Does that mean everything is hunky dory? Not exactly. On a recent episode of Media Watch, Jonathan Holmes lamented the AFL setting up its own news service. Holmes doubted that AFL "journalists" would - or could - provide truly independent coverage of their employer. I share his doubts.Sure, so long as neither Holmes nor Scanlon actually look at patterns of behaviour in sports journalism.
The number of journalists covering AFL is four times greater than there are covering federal politics. In many cases, they slavishly report whatever Andrew Demetriou says. In many cases, they bag the guy equally consistently. In many cases, they play favourites in overlooking outrages here and excoriating minor issues there. There is not a lot of fearless, investigative journalism going on into any aspect of AFL; everyone who covers it is a fan with their own loves and hates about particular facets of it. To get a clear picture of what is going on in AFL you have to wade through a great deal of crap and hype.
Scanlon and Holmes are wrong to imply that the quality of journalism in AFL will necessarily decline as a result of AFL bringing its media in-house. Having observed them up close the AFL has clearly decided that it can't be too hard to do what the MSM does. There might be some 1984-style alarmism over the control of information coming from an organisation about which there is a great deal of public interest, and it will be interesting to see whether or not this info-control freakery will damage the game as a whole. There is no reason why AFL is obliged to have big media companies siphon money from their product, as happened to rugby league at the hands of News Ltd.
What would Scanlon advise a student of his who went to work for AFL Media? That student would appear on the right side of graduate-employment stats that would flatter Scanlon and his employer, so what's the problem?
There are also real concerns about what happens to a democracy when large metropolitan newspapers cease to function in the manner to which we have become accustomed. The gaps they leave are not going to be filled by niche news services, no matter how well-intentioned.Far more urgent are the concerns about what happens to a democracy when large metropolitan newspapers (and other media outlets) continue to function in the manner to which we have become accustomed. They ignore great swathes of facts about how we are governed, are too lazy to do analysis or even develop the skills to do so, and overstate the effect of corridor tittle-tattle on the ways we are governed and that our public services are delivered. The idea that they award one another prizes and engage in mutual reinforcement through poor education and circle-jerk events like the Andrew Olle, the Midwinter Ball, the Walkleys or [is there an awards ceremony for AFL journos? I bet there is. Insert it here] is revolting. Scanlon needs to investigate his role, and those of his colleagues, in perpetuating this toxic occupational environment.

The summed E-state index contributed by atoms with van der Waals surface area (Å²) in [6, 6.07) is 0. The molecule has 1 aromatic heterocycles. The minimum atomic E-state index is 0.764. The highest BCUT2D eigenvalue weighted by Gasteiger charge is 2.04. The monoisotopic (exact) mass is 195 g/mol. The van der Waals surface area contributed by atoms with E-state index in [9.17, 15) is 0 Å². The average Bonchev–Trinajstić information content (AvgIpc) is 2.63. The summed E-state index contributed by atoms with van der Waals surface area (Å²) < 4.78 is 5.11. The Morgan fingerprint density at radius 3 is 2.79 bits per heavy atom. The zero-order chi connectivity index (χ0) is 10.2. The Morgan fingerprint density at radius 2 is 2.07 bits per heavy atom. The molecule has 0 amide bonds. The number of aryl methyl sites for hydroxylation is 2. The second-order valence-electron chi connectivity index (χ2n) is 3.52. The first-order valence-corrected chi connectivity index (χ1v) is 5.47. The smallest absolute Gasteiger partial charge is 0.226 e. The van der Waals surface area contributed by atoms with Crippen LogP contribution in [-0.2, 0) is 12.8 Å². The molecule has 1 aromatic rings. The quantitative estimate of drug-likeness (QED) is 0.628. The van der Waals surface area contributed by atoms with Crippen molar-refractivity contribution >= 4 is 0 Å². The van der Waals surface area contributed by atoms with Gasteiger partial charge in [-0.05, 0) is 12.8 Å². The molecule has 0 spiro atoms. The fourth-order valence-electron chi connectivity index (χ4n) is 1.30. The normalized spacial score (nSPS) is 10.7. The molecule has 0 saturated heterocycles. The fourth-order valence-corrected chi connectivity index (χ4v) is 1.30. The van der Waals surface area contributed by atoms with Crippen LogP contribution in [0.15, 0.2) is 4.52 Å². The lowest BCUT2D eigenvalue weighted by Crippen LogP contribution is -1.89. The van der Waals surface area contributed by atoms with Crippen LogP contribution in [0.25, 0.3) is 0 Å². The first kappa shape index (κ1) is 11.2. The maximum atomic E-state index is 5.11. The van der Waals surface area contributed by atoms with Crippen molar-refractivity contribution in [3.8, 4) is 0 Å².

If Scanlon was seriously concerned about threats to our democracy he should have made it more important in the story, and more evident in other aspects of his work. It's the act of a dilettante to go on about Indiana Jones and cool new technologies, and then casually drop threats to our democracy as a by-the-way down the end of his article.
The gaps they leave are not going to be filled by niche news services, no matter how well-intentioned.They're a sign that Traditional Media ain't cutting it, Scanlon. You should be learning from those organisations, not treating them/us like a disease to which you have the cure.
The trick for journalism courses will be to work with news organisations to keep a robust ethos of news reporting alive, so that we will continue to have journalism in all its forms.The trick for journalism courses (insofar as it is a "trick", rather than a challenge or a responsibility) is to be clearer about what the value proposition is for journalism for those who consume it, not just for those who produce it. Surely there is some university by-law where a student who writes as badly as Michelle Grattan should have to show cause why they should not be expelled. This will make for better PR too, as graduates would be better prepared to push back against poor strategy and accept the consequences of doing so, rather than just taking all those info-turds and rolling them in PR-glitter on the basis of what people like Christopher Scanlon have taught them.